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The two main geometry languages used today in 3D modeling are “Polygons” and “Surfaces/Solids”. It’s common for any beginning 3D artist or designer to get confused by where to use each of these two different representations of geometry. I’ll try here to explain it as simply as possible by starting with a comparison of some well known design tools.

Adobe Photoshop and Adobe Illustrator can both be used for making art and graphics but they have vastly different strengths. Photoshop is a rastor based program which means it works with pixels or small square blocks of color. If you paint an image or edit a photo in Photoshop and then realize that it prints far smaller than you intended, you may try to enlarge it. The artwork, since it is pixel based, will lose resolution when scaled up. Illustrator in contrast is a vector based program and the artwork created in it can be scaled up without a loss of resolution. This is because the line work and any color is based on math and not pixels.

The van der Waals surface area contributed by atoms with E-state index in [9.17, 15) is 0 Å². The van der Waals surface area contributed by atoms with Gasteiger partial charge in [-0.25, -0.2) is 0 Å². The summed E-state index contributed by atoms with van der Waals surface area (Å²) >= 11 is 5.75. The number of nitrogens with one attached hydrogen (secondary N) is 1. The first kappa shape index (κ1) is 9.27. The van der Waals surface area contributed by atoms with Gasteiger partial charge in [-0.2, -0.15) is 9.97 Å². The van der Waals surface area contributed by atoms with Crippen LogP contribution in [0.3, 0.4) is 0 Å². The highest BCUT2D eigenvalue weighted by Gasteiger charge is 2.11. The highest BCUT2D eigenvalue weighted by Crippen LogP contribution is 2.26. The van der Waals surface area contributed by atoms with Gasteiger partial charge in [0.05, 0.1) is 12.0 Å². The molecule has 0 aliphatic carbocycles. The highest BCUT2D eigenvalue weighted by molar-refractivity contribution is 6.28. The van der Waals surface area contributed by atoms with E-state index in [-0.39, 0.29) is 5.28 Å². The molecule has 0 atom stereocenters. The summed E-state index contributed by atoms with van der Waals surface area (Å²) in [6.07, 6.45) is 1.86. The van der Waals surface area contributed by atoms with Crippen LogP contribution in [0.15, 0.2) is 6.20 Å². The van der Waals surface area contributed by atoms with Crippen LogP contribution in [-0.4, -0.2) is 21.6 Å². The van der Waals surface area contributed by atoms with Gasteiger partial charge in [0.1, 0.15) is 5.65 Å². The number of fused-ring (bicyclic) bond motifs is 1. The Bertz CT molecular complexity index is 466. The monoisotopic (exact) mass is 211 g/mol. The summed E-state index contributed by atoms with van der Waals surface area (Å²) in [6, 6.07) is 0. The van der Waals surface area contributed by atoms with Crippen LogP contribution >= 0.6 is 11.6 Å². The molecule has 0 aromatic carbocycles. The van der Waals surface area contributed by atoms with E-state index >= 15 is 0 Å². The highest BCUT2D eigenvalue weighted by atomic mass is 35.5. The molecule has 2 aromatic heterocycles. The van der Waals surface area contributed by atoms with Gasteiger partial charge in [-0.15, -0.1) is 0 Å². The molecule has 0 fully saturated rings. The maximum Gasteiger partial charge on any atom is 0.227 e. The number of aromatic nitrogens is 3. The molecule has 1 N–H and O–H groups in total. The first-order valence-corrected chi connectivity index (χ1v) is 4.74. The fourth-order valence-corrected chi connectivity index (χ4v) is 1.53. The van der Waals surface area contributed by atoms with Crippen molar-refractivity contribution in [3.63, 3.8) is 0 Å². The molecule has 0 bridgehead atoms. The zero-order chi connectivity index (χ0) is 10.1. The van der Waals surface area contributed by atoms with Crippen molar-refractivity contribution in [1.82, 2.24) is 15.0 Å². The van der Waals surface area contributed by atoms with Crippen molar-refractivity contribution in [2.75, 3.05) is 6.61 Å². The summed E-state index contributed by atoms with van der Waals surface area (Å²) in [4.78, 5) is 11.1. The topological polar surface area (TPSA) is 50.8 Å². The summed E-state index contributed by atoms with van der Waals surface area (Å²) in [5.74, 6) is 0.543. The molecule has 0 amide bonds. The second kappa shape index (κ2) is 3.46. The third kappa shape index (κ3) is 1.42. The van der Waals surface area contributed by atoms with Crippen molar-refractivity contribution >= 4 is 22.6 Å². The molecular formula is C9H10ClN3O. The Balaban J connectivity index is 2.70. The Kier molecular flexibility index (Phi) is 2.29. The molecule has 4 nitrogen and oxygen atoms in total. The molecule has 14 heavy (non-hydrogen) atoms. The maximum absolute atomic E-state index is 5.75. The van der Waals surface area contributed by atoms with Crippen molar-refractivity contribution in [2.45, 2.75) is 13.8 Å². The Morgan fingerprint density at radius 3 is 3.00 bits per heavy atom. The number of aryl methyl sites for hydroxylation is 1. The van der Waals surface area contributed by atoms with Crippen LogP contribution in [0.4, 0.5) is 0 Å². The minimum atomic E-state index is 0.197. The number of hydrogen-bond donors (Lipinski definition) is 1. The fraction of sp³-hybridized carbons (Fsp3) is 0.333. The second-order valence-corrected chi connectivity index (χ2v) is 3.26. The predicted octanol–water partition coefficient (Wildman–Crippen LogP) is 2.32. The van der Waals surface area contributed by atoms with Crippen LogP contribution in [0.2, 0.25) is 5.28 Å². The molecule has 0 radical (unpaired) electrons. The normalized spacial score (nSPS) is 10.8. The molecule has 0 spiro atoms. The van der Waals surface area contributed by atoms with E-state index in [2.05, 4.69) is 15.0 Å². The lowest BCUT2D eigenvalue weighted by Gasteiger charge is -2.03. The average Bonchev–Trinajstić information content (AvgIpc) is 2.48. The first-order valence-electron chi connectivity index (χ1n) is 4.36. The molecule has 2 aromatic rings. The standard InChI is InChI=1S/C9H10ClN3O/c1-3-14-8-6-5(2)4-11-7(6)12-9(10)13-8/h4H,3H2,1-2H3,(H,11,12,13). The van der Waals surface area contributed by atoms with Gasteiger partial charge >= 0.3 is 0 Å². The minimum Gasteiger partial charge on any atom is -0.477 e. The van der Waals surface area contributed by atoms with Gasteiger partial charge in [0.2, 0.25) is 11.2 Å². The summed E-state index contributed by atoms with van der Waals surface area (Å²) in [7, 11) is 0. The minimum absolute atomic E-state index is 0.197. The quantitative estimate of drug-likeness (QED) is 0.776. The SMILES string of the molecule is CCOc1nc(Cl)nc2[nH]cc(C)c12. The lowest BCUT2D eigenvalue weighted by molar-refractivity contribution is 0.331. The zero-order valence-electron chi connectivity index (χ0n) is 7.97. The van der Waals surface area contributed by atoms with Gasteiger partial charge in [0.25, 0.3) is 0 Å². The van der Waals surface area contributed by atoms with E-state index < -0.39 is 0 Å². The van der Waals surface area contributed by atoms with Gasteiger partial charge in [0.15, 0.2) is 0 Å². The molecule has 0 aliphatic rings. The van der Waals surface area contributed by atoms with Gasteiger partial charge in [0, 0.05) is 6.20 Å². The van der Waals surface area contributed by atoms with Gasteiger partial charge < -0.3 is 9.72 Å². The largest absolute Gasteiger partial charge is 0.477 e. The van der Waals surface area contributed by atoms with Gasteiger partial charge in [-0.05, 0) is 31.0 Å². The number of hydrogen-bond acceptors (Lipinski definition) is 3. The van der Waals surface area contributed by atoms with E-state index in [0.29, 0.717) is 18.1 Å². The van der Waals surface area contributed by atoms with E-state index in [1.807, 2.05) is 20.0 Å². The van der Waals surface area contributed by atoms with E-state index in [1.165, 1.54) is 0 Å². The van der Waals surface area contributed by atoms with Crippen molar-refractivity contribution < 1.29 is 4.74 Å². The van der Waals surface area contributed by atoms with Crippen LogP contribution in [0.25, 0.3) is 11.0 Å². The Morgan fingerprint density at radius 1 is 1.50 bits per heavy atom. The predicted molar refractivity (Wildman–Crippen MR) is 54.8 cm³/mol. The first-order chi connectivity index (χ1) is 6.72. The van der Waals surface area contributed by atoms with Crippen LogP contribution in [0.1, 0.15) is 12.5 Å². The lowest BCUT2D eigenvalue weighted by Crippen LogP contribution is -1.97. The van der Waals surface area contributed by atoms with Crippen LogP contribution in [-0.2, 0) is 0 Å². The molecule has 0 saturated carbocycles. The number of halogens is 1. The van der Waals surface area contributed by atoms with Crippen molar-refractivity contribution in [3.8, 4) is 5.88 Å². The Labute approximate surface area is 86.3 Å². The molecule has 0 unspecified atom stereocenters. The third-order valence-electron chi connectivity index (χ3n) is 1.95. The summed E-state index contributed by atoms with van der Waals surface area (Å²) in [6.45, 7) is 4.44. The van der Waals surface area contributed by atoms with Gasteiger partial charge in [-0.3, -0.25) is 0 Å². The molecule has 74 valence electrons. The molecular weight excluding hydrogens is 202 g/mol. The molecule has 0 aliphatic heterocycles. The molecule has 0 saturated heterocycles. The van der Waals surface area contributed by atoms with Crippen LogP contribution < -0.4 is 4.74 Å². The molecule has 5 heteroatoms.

This same separation of rastor and vector exists in the 3D world as well. Surface based programs such as Rhino, SolidWorks, ProE, UG, Catia, Alias etc. are like Illustrator in that the content created is scalable without loss of resolution. Polygonal modelers like 3ds Max, Maya, Blender, Zbrush and more will require subdivision if scaled up in order to be smooth.

The image below of a torus modeled as a surface shows the same perfectly smooth geometry at two different scales. The radius dimension of the cross section circle for each is shown. Surface geometry is synonymous with “NURBS” or Non-Uniform Rational B-Splines.

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A torus modeled from polygons will only be as smooth as the number of polys used to describe it. To scale the polygonal torus will result in a larger version of each polygon or flat face seen.

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Polygonal modelers therefore have “subdivision levels” of detail to allow for each flat facet in the polygonal structure to be split into additional faces. This allows for a smoothing effect but the underlying geometry will still be comprised of flat polygons… just smaller ones.

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3D modeling programs will often support both geometry languages but it is usually the case that they are better at modeling with or more well known for one type. Poly modeling is mostly used in film and games while NURBS is the language of engineering and manufacturing.

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